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If a hospital doesn’t have a revenue cycle management committee, case managers can approach leadership and suggest that they propose that the hospital administration create a committee to review all contracts and denials.
The revenue cycle committee should meet at least once a month to evaluate all new and renewing payer contracts and keep a handle on denials. It’s essential for a case management representative to be an active participant, says Brian Pisarsky, RN, MHA, ACM, a director at KPMG Healthcare Solutions.
He recommends that the team include the director of the business office, the chief financial officer or his or her designee, the director of health information management, charge capture leadership, and the director of case management. Include corporate compliance as well as the individual who negotiates contracts with payers, along with ad hoc members who are invited to the meetings when there are areas of concern in their department.
For instance, if there is a significant number of physical therapy denials, invite the physical therapy director to review his or her processes and discuss potential process changes, Pisarsky says.
Start the revenue cycle committee by creating a charter to set up the team. Include the membership of the team, goals, and procedures, he suggests.
At each meeting, the case management director and other department leaders should present the denials that fall under the responsibility of their department, he says. Review your internal audits, which are either state or federal requirements.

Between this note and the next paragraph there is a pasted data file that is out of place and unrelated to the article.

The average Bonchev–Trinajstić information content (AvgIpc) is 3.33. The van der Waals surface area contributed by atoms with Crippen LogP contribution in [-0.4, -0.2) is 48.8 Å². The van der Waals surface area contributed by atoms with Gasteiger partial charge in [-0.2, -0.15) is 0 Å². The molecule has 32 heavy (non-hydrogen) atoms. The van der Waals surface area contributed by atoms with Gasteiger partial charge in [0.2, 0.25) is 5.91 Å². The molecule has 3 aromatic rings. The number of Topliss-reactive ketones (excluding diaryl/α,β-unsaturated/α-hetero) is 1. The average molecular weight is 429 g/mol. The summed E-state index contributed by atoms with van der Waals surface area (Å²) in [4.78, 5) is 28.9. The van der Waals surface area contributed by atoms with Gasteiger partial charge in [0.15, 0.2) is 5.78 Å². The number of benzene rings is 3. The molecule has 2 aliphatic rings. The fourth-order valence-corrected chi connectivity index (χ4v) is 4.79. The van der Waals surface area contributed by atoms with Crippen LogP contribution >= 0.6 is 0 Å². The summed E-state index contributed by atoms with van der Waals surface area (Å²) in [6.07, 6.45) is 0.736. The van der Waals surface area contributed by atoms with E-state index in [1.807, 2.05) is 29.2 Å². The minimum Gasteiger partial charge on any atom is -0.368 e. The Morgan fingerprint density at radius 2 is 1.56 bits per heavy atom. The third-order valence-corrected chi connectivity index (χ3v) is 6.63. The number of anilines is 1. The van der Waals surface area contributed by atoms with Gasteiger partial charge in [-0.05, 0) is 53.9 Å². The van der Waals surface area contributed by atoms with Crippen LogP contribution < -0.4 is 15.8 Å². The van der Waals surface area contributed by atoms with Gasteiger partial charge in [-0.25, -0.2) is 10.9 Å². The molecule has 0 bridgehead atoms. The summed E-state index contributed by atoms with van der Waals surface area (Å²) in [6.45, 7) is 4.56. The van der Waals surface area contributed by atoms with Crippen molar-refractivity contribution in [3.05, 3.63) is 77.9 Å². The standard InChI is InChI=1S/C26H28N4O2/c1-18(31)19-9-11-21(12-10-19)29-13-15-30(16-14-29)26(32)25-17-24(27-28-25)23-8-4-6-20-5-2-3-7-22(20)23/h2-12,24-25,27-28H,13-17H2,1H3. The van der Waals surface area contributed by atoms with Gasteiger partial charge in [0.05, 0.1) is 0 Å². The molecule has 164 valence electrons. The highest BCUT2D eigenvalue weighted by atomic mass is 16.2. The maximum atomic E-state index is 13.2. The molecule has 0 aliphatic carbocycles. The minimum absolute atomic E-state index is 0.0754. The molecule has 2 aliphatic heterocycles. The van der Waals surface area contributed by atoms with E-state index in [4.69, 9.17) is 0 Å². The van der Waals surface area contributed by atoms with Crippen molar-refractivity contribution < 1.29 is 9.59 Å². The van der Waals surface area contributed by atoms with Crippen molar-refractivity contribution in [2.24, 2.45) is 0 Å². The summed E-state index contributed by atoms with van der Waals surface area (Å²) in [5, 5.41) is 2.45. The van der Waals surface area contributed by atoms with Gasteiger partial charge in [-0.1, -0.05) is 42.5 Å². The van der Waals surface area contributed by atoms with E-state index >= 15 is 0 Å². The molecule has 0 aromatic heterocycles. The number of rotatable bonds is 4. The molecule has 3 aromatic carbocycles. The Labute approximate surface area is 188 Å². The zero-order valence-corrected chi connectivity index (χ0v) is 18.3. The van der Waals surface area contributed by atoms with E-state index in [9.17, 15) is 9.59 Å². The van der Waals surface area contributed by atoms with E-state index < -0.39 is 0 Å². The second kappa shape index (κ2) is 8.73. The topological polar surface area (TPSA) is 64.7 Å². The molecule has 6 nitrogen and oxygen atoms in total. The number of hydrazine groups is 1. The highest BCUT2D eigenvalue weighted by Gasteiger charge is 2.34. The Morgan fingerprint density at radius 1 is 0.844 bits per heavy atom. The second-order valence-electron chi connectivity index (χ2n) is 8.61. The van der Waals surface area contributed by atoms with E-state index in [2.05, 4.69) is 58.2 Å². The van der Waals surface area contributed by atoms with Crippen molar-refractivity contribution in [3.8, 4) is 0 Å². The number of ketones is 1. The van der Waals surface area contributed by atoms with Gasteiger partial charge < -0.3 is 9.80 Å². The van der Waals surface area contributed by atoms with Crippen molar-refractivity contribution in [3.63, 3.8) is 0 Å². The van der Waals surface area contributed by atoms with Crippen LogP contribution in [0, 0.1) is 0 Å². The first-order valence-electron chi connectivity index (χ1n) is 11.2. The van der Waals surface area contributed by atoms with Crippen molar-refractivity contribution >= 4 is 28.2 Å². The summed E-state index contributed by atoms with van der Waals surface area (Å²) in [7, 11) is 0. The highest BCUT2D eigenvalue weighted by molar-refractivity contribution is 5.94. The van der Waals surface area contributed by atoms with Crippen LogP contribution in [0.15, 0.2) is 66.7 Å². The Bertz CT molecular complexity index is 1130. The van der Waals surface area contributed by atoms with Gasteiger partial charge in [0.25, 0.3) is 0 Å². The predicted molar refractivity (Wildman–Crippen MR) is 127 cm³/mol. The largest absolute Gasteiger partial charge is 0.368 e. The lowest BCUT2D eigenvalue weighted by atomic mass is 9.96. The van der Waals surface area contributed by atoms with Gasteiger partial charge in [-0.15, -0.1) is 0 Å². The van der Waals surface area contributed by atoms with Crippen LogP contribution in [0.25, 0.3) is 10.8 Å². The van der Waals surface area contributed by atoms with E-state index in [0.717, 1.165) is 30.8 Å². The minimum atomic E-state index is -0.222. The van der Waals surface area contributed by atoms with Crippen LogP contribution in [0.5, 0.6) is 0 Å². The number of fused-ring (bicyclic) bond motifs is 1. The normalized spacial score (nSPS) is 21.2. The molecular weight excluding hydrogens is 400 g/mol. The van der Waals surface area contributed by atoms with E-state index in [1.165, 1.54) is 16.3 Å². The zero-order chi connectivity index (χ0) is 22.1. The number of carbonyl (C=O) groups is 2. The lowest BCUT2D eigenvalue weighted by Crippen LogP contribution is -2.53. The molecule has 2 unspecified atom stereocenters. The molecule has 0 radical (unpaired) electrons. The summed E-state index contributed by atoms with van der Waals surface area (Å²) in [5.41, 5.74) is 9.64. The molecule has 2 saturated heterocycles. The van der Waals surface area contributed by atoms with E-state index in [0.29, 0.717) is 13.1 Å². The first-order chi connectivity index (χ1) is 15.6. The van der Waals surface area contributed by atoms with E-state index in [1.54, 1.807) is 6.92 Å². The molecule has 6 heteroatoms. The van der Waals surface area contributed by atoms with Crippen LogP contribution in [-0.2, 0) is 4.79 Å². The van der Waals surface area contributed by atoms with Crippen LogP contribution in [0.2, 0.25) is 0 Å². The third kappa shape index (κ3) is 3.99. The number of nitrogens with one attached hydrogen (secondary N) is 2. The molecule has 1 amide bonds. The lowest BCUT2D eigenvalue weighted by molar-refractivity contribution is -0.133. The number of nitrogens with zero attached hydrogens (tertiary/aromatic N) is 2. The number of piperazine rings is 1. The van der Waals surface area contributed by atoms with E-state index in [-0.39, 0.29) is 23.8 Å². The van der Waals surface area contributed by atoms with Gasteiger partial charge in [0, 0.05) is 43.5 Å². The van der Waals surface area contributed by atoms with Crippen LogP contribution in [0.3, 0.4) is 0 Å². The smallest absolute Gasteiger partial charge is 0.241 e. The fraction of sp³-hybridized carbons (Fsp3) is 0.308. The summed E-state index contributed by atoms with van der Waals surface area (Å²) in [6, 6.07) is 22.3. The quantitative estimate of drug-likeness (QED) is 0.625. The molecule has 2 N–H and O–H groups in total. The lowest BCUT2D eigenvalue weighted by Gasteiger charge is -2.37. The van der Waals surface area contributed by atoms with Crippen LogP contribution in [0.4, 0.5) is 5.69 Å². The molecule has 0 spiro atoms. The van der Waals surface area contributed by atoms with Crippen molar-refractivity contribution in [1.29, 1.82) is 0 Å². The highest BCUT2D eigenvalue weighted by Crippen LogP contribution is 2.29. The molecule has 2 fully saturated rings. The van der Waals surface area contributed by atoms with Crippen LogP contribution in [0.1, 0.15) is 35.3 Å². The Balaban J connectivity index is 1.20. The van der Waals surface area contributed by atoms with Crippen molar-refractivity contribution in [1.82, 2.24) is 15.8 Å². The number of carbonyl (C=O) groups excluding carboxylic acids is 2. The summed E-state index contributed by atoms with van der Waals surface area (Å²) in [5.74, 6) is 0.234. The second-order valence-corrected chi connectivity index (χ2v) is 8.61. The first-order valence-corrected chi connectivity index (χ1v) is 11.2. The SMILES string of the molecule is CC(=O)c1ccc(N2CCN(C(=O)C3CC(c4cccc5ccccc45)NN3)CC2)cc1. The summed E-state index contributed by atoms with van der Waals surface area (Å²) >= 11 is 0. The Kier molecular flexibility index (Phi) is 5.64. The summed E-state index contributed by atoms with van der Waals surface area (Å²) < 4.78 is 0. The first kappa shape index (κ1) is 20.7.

Review denials from the various Medicare auditors and from commercial payers and look for patterns, he adds. Identify times when you didn’t appeal a denial as well as when you did appeal. Drill down and find out why you didn’t appeal and come up with ways to avoid the issue in the future.
Many organizations develop monthly dashboards with 20 to 25 metrics they measure monthly, Pisarsky says.
Many of the metrics come from five areas: case management, health information management, charge capture, patient access/business office, and denials by payer, he says.
“These organizations also review the denials that were overturned on appeal and compile a spreadsheet that includes the total amount recouped,” he says.
Financial Disclosure: Author Mary Booth Thomas, Editor Jill Drachenberg, Editor Jesse Saffron, Editorial Group Manager Terrey L. Hatcher, and Nurse Planner Toni Cesta, PhD, RN, FAAN, report no consultant, stockholder, speaker’s bureau, research, or other financial relationships with companies having ties to this field of study.